Phil Comeau, film director and writer, was born in Baie Sainte-Marie, Nova Scotia, and lives in Montreal. Comeau studied dramatic arts at Université de Moncton in New Brunswick, and cinema in Paris, France. He has directed some 100 drama and documentary films and television episodes in some 25 countries, of which a third are films on Acadians. His films have won over 40 awards in Canada, the U.S., and in Europe. He has also written some 70 film scripts; published poems in Plumes d’icitte and Éloizes; written an Acadian French dictionary, Les mots acadjonnes; and writen articles for the Montreal magazine L’Actualité. For his contributions to Acadian culture and cinema, Comeau received the Order of Canada, l’Ordre des francophones d’Amérique in Québec, l’Ordre des arts et des lettres in France, the Prix Méritas of the Fédération acadienne in Québec, and the Prix Grand-Pré in Nova Scotia. Comeau has also received honorary doctorates from Université Sainte-Anne and Université de Moncton, both in Canada. Cajundome Convention Center, October 9, Cajun Room 2:30pm to 3:30pm

Ron ThibodeauxNative of Houma, he has been described as “a noted chronicler of Cajun country.”In the blind spot of New Orleans’ recovery from Hurricane Katrina, coastal Louisiana was devastated by other massive hurricanes in 2005 and again in 2008.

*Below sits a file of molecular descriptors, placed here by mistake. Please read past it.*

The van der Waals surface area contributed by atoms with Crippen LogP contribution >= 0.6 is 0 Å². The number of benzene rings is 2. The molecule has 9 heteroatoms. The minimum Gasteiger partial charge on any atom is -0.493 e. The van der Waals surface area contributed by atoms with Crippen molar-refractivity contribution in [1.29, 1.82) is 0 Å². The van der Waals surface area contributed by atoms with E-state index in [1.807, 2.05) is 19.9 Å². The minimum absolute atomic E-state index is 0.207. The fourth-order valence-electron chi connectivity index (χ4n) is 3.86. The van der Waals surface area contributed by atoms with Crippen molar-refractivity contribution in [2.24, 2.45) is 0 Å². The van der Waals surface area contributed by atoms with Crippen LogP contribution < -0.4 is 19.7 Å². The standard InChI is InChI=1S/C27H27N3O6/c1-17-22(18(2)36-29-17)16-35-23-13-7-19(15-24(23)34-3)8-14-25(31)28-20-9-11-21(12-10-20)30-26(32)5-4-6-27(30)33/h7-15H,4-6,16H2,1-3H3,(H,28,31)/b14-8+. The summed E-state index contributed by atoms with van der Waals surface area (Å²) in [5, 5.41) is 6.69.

Hell or High Water: How Cajun Fortitude Withstood Hurricanes Rita and Ike explores the impact of those “forgotten storms” on the people, communities and way of life in the coastal communities of Cajun country. Published by the University of Louisiana at Lafayette Press, the book won the Indie Book Awards’ 2013 national grand prize for regional nonfiction and the Independent Publishers’ 2013 Silver Award for Southern regional nonfiction. Cajundome Convention Center, October 9, Cajun Room, 1:30pm to 2:12pm

Dr. William Arceneaux was born in Scott, Louisiana in August, 1941. He received a B.A. in History from University of Louisiana at Lafayette in 1962, an M.A. (1965), and Ph.D. in History and Politics in 1969, both from Louisiana State University in Baton Rouge. In January, 2011, William was elected President of the Council for the Development of French in Louisiana (CODOFIL).

No Spark of Malice: the murder of Martin Begnaud (2000) was nominated by the L.S.U. Press for the Pulitzer Prize in the non-fiction category of Letters and Drama. 

The synopsis: Martin Begnaud was a merchant in the village of Scott Station (now Scott), Louisiana, in the heart of Acadiana. The residents of the village, nearly all Acadians, where stunned when they woke up on the morning of April 22, 1896, to find that Mr. Begnaud had been brutally murdered. There followed a search for the culprits, false arrests, good arrests, a famous trial, executions, and an unexpected twist to the end of this tragic event. Cajundome Convention Center, October 9, Cajun Room, 12:45pm to 1:15pm